Perhaps there is available experimental data showing the wetted area variation for a Wigley parabolic monohull under free to sink and trim conditions? If so, comparison of these results with experimental data would be of great interest.
Further ShipFlow results were presented by Moraes, et. al., showing the percent change in submerged volume. SPLASH submerged volume results are compared to those using ShipFlow in the figure below.
To be more specific, it was not clear from Moraes, et. al., as to the meaning of submerged volume, especially in the case of nonlinear free-surface calculations. It was decided to compare the hydrodynamic vertical force (i.e., the suckdown force) as a percent of hull weight, as this is equivalent to the percent submerged volume, at least certainly in the case of linear free-surface calculations.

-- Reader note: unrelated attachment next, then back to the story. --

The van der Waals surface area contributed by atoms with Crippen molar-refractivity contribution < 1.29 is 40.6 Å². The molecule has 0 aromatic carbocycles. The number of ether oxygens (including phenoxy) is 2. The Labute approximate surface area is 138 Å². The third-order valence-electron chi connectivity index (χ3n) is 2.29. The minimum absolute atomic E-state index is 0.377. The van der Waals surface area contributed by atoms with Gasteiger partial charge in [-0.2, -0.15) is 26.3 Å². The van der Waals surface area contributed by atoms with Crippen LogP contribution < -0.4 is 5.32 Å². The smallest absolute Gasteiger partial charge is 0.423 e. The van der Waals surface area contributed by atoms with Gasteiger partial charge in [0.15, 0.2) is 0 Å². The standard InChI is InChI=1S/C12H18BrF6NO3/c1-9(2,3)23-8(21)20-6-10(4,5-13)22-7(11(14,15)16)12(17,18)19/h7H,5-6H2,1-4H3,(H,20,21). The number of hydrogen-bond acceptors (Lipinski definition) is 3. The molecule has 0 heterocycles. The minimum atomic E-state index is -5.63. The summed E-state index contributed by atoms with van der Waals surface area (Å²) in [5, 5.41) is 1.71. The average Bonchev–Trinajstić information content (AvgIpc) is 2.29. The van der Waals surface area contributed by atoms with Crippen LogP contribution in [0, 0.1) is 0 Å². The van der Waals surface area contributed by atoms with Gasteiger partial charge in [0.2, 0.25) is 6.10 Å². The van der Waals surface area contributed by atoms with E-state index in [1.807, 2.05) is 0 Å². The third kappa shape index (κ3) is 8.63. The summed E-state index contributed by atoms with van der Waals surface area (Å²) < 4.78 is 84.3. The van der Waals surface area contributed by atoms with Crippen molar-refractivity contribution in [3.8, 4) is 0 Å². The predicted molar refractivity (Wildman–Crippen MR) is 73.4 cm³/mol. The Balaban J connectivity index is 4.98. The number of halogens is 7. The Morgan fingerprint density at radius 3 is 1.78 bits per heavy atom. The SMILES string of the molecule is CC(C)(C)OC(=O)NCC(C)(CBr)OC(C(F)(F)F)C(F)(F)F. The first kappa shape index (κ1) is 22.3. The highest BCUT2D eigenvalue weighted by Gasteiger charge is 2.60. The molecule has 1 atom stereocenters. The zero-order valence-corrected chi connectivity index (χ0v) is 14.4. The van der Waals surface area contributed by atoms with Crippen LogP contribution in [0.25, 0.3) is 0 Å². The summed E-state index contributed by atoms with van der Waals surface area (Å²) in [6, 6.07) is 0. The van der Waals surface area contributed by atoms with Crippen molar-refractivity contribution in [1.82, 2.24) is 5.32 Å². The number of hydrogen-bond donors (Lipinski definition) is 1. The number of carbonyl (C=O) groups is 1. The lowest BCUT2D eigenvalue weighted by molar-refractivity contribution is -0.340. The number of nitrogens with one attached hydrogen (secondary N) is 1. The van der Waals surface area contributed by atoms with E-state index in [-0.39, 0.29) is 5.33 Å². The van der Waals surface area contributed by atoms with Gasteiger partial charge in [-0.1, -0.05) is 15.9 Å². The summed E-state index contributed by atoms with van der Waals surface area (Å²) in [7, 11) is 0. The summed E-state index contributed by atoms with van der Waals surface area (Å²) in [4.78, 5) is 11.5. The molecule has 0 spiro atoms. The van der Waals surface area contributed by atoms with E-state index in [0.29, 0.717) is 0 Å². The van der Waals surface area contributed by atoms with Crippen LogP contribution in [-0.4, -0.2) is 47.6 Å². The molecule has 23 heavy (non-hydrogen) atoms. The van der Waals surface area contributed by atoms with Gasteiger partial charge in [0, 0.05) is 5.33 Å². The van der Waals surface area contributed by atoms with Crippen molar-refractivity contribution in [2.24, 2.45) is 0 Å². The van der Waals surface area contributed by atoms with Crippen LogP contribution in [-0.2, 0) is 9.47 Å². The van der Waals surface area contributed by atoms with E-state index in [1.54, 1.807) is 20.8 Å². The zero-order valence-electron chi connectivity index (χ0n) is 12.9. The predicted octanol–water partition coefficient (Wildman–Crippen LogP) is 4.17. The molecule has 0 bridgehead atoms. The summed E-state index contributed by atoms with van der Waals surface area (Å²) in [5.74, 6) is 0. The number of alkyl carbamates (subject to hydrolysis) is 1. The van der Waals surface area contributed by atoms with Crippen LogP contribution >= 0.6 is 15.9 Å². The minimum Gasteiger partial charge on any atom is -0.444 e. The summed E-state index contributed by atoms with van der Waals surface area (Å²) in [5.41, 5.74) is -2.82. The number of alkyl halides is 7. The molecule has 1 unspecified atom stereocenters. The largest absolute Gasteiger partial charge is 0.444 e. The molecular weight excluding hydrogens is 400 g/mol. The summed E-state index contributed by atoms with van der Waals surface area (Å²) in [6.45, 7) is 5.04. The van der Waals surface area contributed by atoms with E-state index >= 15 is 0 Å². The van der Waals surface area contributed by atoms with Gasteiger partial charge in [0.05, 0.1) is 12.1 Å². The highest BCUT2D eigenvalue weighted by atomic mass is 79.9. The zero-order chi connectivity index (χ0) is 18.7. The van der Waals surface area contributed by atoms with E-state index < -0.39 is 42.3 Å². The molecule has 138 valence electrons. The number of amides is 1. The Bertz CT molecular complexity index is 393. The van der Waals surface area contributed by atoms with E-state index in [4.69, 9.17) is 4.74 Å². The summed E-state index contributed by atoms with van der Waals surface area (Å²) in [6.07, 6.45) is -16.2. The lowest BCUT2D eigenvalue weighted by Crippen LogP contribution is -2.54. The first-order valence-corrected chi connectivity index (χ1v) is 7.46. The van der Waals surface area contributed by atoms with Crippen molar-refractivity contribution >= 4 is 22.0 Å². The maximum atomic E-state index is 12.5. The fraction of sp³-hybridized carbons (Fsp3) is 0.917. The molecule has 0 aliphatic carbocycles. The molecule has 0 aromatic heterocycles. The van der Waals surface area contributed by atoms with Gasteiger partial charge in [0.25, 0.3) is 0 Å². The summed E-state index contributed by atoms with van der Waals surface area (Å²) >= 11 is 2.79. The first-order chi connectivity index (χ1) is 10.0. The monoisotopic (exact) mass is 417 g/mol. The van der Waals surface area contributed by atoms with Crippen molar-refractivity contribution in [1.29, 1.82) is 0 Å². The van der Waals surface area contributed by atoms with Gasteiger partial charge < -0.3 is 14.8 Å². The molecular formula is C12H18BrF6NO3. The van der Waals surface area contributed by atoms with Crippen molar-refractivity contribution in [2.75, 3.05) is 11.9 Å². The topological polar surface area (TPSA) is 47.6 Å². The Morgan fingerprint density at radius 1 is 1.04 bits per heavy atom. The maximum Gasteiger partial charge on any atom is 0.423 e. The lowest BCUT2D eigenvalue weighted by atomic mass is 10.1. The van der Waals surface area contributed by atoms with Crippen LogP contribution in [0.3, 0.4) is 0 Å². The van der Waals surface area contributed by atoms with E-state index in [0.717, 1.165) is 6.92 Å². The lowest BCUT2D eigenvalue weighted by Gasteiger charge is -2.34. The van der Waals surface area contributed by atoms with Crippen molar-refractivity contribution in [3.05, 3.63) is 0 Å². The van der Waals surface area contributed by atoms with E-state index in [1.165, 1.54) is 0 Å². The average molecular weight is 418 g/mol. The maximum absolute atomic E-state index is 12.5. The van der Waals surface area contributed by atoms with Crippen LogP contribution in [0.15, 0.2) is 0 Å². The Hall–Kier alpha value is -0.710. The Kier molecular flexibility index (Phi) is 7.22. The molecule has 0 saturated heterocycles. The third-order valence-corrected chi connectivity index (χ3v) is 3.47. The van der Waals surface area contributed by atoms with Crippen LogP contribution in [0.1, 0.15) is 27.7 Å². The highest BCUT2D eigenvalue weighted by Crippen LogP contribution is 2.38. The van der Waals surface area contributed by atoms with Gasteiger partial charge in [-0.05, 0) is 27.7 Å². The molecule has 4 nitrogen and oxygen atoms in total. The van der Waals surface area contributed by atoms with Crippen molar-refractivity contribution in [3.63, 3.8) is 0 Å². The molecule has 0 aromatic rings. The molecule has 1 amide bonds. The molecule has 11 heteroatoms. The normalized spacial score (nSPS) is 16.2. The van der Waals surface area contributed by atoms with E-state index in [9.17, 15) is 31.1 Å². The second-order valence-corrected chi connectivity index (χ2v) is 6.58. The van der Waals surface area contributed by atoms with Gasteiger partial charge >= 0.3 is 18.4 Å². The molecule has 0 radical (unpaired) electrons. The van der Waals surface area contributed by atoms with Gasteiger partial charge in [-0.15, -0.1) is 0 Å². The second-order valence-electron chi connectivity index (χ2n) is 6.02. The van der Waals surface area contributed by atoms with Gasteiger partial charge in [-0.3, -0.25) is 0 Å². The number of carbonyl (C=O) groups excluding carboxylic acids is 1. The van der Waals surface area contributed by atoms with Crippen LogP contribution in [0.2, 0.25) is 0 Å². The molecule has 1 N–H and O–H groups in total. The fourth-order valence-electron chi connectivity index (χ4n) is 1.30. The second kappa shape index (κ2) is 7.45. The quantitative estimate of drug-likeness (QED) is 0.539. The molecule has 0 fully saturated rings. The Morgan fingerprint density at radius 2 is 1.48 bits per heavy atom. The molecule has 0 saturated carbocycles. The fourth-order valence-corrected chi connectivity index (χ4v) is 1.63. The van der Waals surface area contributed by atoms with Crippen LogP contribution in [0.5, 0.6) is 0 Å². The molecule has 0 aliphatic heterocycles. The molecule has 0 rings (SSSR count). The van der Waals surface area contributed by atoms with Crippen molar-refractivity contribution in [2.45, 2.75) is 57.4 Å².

There are some small but distinct differences between the linear and nonlinear SPLASH results. The ShipFlow results again show fair agreement with the SPLASH results, except again there is a distinct dip in the ShipFlow results at a Froude number of 0.6, and somewhat different final trending at the higher Froude numbers.
CONCLUSIONS - AREAS REQUIRING FURTHER DEVELOPMENT
For catamarans, major changes to the SPLASH free-surface panel code, i.e., to the flow solver, are not needed. What is required is developement of automated tools for iterative updating of: hull waterline and flotation; free-surface panel elevations; and the corresponding hull and free-surface panelizations. Only with such tools will it be possible to routinely obtain SPLASH results for catamaran hulls that are free to sink and trim, and including nonlinear free-surface effects.